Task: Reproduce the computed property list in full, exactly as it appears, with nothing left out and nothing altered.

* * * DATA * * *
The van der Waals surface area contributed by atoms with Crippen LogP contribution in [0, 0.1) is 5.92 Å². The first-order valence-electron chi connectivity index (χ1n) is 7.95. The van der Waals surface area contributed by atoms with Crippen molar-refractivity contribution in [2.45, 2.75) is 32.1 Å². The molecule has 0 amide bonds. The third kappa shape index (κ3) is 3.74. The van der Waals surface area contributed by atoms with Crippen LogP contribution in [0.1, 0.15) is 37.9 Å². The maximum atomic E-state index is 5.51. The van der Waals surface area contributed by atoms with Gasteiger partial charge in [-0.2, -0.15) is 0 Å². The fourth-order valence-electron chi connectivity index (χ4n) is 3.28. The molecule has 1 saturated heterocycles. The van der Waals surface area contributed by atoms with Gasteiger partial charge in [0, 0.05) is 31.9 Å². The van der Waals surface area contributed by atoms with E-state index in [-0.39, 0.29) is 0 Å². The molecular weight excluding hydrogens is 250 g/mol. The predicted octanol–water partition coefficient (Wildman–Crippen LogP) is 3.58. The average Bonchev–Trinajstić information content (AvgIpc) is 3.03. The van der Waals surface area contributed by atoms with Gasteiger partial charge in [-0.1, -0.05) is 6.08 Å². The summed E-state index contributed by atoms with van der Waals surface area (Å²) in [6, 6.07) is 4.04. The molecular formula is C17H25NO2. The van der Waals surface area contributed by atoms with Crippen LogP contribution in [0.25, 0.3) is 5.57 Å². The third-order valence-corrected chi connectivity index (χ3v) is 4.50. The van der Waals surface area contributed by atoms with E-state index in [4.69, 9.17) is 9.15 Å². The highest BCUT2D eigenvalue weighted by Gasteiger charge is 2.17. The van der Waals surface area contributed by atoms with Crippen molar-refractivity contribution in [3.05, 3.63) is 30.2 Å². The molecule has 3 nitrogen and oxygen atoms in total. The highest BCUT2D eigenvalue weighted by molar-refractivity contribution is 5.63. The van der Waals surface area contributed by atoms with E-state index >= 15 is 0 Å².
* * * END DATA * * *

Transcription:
The van der Waals surface area contributed by atoms with Crippen LogP contribution in [0, 0.1) is 5.92 Å². The first-order valence-electron chi connectivity index (χ1n) is 7.95. The van der Waals surface area contributed by atoms with Crippen molar-refractivity contribution in [2.45, 2.75) is 32.1 Å². The molecule has 0 amide bonds. The third kappa shape index (κ3) is 3.74. The van der Waals surface area contributed by atoms with Crippen LogP contribution in [0.1, 0.15) is 37.9 Å². The maximum atomic E-state index is 5.51. The van der Waals surface area contributed by atoms with Gasteiger partial charge in [-0.2, -0.15) is 0 Å². The fourth-order valence-electron chi connectivity index (χ4n) is 3.28. The molecule has 1 saturated heterocycles. The van der Waals surface area contributed by atoms with Gasteiger partial charge in [0, 0.05) is 31.9 Å². The van der Waals surface area contributed by atoms with E-state index in [-0.39, 0.29) is 0 Å². The molecular weight excluding hydrogens is 250 g/mol. The predicted octanol–water partition coefficient (Wildman–Crippen LogP) is 3.58. The average Bonchev–Trinajstić information content (AvgIpc) is 3.03. The van der Waals surface area contributed by atoms with Gasteiger partial charge in [-0.1, -0.05) is 6.08 Å². The summed E-state index contributed by atoms with van der Waals surface area (Å²) in [6, 6.07) is 4.04. The molecular formula is C17H25NO2. The van der Waals surface area contributed by atoms with Crippen LogP contribution in [0.25, 0.3) is 5.57 Å². The third-order valence-corrected chi connectivity index (χ3v) is 4.50. The van der Waals surface area contributed by atoms with E-state index in [4.69, 9.17) is 9.15 Å². The highest BCUT2D eigenvalue weighted by Gasteiger charge is 2.17. The van der Waals surface area contributed by atoms with Crippen molar-refractivity contribution in [3.05, 3.63) is 30.2 Å². The molecule has 3 nitrogen and oxygen atoms in total. The highest BCUT2D eigenvalue weighted by molar-refractivity contribution is 5.63. The van der Waals surface area contributed by atoms with E-state index >= 15 is 0 Å².